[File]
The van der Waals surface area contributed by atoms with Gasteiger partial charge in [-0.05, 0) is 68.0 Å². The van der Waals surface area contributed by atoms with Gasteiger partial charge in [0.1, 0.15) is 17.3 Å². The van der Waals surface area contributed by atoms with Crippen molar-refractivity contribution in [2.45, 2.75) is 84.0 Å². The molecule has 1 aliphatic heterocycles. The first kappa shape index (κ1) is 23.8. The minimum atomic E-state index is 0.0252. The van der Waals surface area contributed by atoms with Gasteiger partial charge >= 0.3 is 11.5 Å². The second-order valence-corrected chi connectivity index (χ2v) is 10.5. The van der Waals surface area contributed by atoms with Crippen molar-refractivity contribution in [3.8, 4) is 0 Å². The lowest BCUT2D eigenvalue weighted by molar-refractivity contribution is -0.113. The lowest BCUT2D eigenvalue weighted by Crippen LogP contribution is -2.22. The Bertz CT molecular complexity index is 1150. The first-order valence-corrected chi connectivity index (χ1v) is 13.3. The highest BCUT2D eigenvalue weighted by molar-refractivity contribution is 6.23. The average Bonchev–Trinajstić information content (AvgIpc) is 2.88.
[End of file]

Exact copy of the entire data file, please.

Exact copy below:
The van der Waals surface area contributed by atoms with Gasteiger partial charge in [-0.05, 0) is 68.0 Å². The van der Waals surface area contributed by atoms with Gasteiger partial charge in [0.1, 0.15) is 17.3 Å². The van der Waals surface area contributed by atoms with Crippen molar-refractivity contribution in [2.45, 2.75) is 84.0 Å². The molecule has 1 aliphatic heterocycles. The first kappa shape index (κ1) is 23.8. The minimum atomic E-state index is 0.0252. The van der Waals surface area contributed by atoms with Gasteiger partial charge >= 0.3 is 11.5 Å². The second-order valence-corrected chi connectivity index (χ2v) is 10.5. The van der Waals surface area contributed by atoms with Crippen molar-refractivity contribution in [3.8, 4) is 0 Å². The lowest BCUT2D eigenvalue weighted by molar-refractivity contribution is -0.113. The lowest BCUT2D eigenvalue weighted by Crippen LogP contribution is -2.22. The Bertz CT molecular complexity index is 1150. The first-order valence-corrected chi connectivity index (χ1v) is 13.3. The highest BCUT2D eigenvalue weighted by molar-refractivity contribution is 6.23. The average Bonchev–Trinajstić information content (AvgIpc) is 2.88.